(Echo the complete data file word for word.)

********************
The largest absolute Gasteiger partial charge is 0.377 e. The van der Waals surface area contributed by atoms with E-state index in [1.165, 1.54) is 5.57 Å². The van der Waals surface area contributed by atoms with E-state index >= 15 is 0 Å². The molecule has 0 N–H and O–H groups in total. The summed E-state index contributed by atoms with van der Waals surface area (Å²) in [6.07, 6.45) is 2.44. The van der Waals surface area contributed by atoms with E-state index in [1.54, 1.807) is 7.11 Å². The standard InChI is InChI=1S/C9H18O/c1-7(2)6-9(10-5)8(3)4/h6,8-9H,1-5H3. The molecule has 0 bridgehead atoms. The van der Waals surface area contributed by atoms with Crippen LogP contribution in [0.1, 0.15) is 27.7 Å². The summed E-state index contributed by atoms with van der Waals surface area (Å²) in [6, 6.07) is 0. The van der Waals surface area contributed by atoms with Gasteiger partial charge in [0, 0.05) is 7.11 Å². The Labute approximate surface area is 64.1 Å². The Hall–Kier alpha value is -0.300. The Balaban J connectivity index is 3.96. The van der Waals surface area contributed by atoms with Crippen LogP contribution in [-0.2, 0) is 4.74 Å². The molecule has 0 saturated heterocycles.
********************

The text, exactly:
The largest absolute Gasteiger partial charge is 0.377 e. The van der Waals surface area contributed by atoms with E-state index in [1.165, 1.54) is 5.57 Å². The van der Waals surface area contributed by atoms with E-state index >= 15 is 0 Å². The molecule has 0 N–H and O–H groups in total. The summed E-state index contributed by atoms with van der Waals surface area (Å²) in [6.07, 6.45) is 2.44. The van der Waals surface area contributed by atoms with E-state index in [1.54, 1.807) is 7.11 Å². The standard InChI is InChI=1S/C9H18O/c1-7(2)6-9(10-5)8(3)4/h6,8-9H,1-5H3. The molecule has 0 bridgehead atoms. The van der Waals surface area contributed by atoms with Crippen LogP contribution in [0.1, 0.15) is 27.7 Å². The summed E-state index contributed by atoms with van der Waals surface area (Å²) in [6, 6.07) is 0. The van der Waals surface area contributed by atoms with Gasteiger partial charge in [0, 0.05) is 7.11 Å². The Labute approximate surface area is 64.1 Å². The Hall–Kier alpha value is -0.300. The Balaban J connectivity index is 3.96. The van der Waals surface area contributed by atoms with Crippen LogP contribution in [-0.2, 0) is 4.74 Å². The molecule has 0 saturated heterocycles.